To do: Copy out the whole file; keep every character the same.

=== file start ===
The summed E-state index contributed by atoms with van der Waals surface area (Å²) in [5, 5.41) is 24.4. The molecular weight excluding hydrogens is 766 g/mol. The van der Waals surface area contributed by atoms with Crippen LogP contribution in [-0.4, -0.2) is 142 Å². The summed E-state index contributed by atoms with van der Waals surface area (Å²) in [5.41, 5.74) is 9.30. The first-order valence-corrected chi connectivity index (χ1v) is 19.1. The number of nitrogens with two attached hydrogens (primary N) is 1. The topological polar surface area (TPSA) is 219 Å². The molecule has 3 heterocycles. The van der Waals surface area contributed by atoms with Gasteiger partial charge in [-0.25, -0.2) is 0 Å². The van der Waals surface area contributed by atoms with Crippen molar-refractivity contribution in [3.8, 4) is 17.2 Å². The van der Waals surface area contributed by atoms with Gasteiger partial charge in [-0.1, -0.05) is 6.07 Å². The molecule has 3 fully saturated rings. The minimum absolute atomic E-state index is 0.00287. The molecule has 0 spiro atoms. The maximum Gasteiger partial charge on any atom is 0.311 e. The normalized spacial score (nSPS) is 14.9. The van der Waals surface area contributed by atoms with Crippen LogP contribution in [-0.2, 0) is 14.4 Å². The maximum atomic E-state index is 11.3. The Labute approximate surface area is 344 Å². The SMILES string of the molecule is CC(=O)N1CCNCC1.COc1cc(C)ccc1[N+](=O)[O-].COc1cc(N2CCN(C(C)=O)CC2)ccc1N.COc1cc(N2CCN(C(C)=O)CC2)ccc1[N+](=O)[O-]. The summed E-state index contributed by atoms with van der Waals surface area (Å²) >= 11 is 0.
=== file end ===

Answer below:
The summed E-state index contributed by atoms with van der Waals surface area (Å²) in [5, 5.41) is 24.4. The molecular weight excluding hydrogens is 766 g/mol. The van der Waals surface area contributed by atoms with Crippen LogP contribution in [-0.4, -0.2) is 142 Å². The summed E-state index contributed by atoms with van der Waals surface area (Å²) in [5.41, 5.74) is 9.30. The first-order valence-corrected chi connectivity index (χ1v) is 19.1. The number of nitrogens with two attached hydrogens (primary N) is 1. The topological polar surface area (TPSA) is 219 Å². The molecule has 3 heterocycles. The van der Waals surface area contributed by atoms with Gasteiger partial charge in [-0.25, -0.2) is 0 Å². The van der Waals surface area contributed by atoms with Crippen molar-refractivity contribution in [3.8, 4) is 17.2 Å². The van der Waals surface area contributed by atoms with Gasteiger partial charge in [-0.1, -0.05) is 6.07 Å². The molecule has 3 fully saturated rings. The minimum absolute atomic E-state index is 0.00287. The molecule has 0 spiro atoms. The maximum Gasteiger partial charge on any atom is 0.311 e. The normalized spacial score (nSPS) is 14.9. The van der Waals surface area contributed by atoms with Crippen LogP contribution in [-0.2, 0) is 14.4 Å². The maximum atomic E-state index is 11.3. The Labute approximate surface area is 344 Å². The SMILES string of the molecule is CC(=O)N1CCNCC1.COc1cc(C)ccc1[N+](=O)[O-].COc1cc(N2CCN(C(C)=O)CC2)ccc1N.COc1cc(N2CCN(C(C)=O)CC2)ccc1[N+](=O)[O-]. The summed E-state index contributed by atoms with van der Waals surface area (Å²) >= 11 is 0.